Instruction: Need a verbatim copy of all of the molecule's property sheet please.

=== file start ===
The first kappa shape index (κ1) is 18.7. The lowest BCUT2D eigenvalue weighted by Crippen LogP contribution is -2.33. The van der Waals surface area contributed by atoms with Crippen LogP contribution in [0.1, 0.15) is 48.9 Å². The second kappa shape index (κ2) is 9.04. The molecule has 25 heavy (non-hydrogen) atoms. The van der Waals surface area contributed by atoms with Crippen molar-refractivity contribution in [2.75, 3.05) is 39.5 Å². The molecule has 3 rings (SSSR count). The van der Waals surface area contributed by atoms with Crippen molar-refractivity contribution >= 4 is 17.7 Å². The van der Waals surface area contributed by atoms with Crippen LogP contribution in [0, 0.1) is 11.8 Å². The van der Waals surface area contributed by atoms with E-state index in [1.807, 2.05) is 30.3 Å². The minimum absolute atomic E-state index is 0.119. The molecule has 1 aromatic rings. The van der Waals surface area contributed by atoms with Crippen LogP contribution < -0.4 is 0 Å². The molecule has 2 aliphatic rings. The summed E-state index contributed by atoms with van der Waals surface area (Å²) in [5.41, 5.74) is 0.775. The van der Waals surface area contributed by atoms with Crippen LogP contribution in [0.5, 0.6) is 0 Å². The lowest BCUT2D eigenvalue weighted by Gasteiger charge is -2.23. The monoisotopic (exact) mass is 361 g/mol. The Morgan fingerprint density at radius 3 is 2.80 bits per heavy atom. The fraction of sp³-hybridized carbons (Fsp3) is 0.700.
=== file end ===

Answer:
The first kappa shape index (κ1) is 18.7. The lowest BCUT2D eigenvalue weighted by Crippen LogP contribution is -2.33. The van der Waals surface area contributed by atoms with Crippen LogP contribution in [0.1, 0.15) is 48.9 Å². The second kappa shape index (κ2) is 9.04. The molecule has 25 heavy (non-hydrogen) atoms. The van der Waals surface area contributed by atoms with Crippen molar-refractivity contribution in [2.75, 3.05) is 39.5 Å². The molecule has 3 rings (SSSR count). The van der Waals surface area contributed by atoms with Crippen molar-refractivity contribution >= 4 is 17.7 Å². The van der Waals surface area contributed by atoms with Crippen LogP contribution in [0, 0.1) is 11.8 Å². The van der Waals surface area contributed by atoms with E-state index in [1.807, 2.05) is 30.3 Å². The minimum absolute atomic E-state index is 0.119. The molecule has 1 aromatic rings. The van der Waals surface area contributed by atoms with Crippen LogP contribution < -0.4 is 0 Å². The molecule has 2 aliphatic rings. The summed E-state index contributed by atoms with van der Waals surface area (Å²) in [5.41, 5.74) is 0.775. The van der Waals surface area contributed by atoms with Crippen LogP contribution in [0.5, 0.6) is 0 Å². The lowest BCUT2D eigenvalue weighted by Gasteiger charge is -2.23. The monoisotopic (exact) mass is 361 g/mol. The Morgan fingerprint density at radius 3 is 2.80 bits per heavy atom. The fraction of sp³-hybridized carbons (Fsp3) is 0.700.